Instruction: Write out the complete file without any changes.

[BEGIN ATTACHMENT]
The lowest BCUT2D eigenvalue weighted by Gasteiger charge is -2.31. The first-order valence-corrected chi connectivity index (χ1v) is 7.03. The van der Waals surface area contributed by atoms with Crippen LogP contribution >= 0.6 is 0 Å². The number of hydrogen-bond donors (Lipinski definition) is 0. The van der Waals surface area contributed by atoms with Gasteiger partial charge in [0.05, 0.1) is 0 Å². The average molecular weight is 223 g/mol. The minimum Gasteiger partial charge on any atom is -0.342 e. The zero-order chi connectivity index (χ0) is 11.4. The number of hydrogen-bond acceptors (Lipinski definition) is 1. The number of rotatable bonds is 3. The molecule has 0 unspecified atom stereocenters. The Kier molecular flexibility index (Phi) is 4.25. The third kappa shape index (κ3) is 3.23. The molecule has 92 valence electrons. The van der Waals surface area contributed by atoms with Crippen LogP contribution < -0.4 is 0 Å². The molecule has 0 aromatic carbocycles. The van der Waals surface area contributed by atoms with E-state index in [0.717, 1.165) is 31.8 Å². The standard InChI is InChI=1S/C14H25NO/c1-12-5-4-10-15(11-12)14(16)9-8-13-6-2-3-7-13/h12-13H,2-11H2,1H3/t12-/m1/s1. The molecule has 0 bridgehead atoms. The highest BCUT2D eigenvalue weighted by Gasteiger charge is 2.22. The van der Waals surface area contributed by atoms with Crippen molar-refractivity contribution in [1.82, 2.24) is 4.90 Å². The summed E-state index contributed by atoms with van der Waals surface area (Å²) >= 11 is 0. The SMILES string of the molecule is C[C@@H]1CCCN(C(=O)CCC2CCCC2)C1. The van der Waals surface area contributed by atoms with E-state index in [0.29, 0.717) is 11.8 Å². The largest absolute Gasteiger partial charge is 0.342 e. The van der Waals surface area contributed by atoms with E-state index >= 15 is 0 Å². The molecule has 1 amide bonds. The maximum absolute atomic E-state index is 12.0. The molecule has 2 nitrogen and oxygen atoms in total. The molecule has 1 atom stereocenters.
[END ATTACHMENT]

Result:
The lowest BCUT2D eigenvalue weighted by Gasteiger charge is -2.31. The first-order valence-corrected chi connectivity index (χ1v) is 7.03. The van der Waals surface area contributed by atoms with Crippen LogP contribution >= 0.6 is 0 Å². The number of hydrogen-bond donors (Lipinski definition) is 0. The van der Waals surface area contributed by atoms with Gasteiger partial charge in [0.05, 0.1) is 0 Å². The average molecular weight is 223 g/mol. The minimum Gasteiger partial charge on any atom is -0.342 e. The zero-order chi connectivity index (χ0) is 11.4. The number of hydrogen-bond acceptors (Lipinski definition) is 1. The number of rotatable bonds is 3. The molecule has 0 unspecified atom stereocenters. The Kier molecular flexibility index (Phi) is 4.25. The third kappa shape index (κ3) is 3.23. The molecule has 92 valence electrons. The van der Waals surface area contributed by atoms with Crippen LogP contribution < -0.4 is 0 Å². The molecule has 0 aromatic carbocycles. The van der Waals surface area contributed by atoms with E-state index in [0.717, 1.165) is 31.8 Å². The standard InChI is InChI=1S/C14H25NO/c1-12-5-4-10-15(11-12)14(16)9-8-13-6-2-3-7-13/h12-13H,2-11H2,1H3/t12-/m1/s1. The molecule has 0 bridgehead atoms. The highest BCUT2D eigenvalue weighted by Gasteiger charge is 2.22. The van der Waals surface area contributed by atoms with Crippen molar-refractivity contribution in [1.82, 2.24) is 4.90 Å². The summed E-state index contributed by atoms with van der Waals surface area (Å²) >= 11 is 0. The SMILES string of the molecule is C[C@@H]1CCCN(C(=O)CCC2CCCC2)C1. The van der Waals surface area contributed by atoms with E-state index in [0.29, 0.717) is 11.8 Å². The largest absolute Gasteiger partial charge is 0.342 e. The van der Waals surface area contributed by atoms with E-state index >= 15 is 0 Å². The molecule has 1 amide bonds. The maximum absolute atomic E-state index is 12.0. The molecule has 2 nitrogen and oxygen atoms in total. The molecule has 1 atom stereocenters.